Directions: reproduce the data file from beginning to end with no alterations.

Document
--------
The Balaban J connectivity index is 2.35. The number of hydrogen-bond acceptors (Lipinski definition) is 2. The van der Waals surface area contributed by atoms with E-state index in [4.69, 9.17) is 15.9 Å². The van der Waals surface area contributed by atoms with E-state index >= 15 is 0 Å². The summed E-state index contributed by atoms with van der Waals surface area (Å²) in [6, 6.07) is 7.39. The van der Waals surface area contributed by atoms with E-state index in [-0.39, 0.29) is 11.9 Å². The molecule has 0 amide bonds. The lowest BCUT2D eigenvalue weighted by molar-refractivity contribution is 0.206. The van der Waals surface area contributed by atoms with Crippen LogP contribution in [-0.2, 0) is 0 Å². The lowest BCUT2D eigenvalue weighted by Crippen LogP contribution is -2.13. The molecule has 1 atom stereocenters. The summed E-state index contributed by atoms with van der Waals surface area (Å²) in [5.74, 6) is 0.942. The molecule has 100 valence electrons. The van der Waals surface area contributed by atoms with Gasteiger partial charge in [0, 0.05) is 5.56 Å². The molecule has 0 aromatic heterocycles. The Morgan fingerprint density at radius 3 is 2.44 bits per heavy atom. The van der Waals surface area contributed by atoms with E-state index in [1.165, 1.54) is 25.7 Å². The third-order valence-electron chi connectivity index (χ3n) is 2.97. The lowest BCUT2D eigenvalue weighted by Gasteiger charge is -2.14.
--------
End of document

The Balaban J connectivity index is 2.35. The number of hydrogen-bond acceptors (Lipinski definition) is 2. The van der Waals surface area contributed by atoms with E-state index in [4.69, 9.17) is 15.9 Å². The van der Waals surface area contributed by atoms with E-state index >= 15 is 0 Å². The summed E-state index contributed by atoms with van der Waals surface area (Å²) in [6, 6.07) is 7.39. The van der Waals surface area contributed by atoms with E-state index in [-0.39, 0.29) is 11.9 Å². The molecule has 0 amide bonds. The lowest BCUT2D eigenvalue weighted by molar-refractivity contribution is 0.206. The van der Waals surface area contributed by atoms with Crippen LogP contribution in [-0.2, 0) is 0 Å². The lowest BCUT2D eigenvalue weighted by Crippen LogP contribution is -2.13. The molecule has 1 atom stereocenters. The summed E-state index contributed by atoms with van der Waals surface area (Å²) in [5.74, 6) is 0.942. The molecule has 100 valence electrons. The van der Waals surface area contributed by atoms with Gasteiger partial charge in [0, 0.05) is 5.56 Å². The molecule has 0 aromatic heterocycles. The Morgan fingerprint density at radius 3 is 2.44 bits per heavy atom. The van der Waals surface area contributed by atoms with E-state index in [1.165, 1.54) is 25.7 Å². The third-order valence-electron chi connectivity index (χ3n) is 2.97. The lowest BCUT2D eigenvalue weighted by Gasteiger charge is -2.14.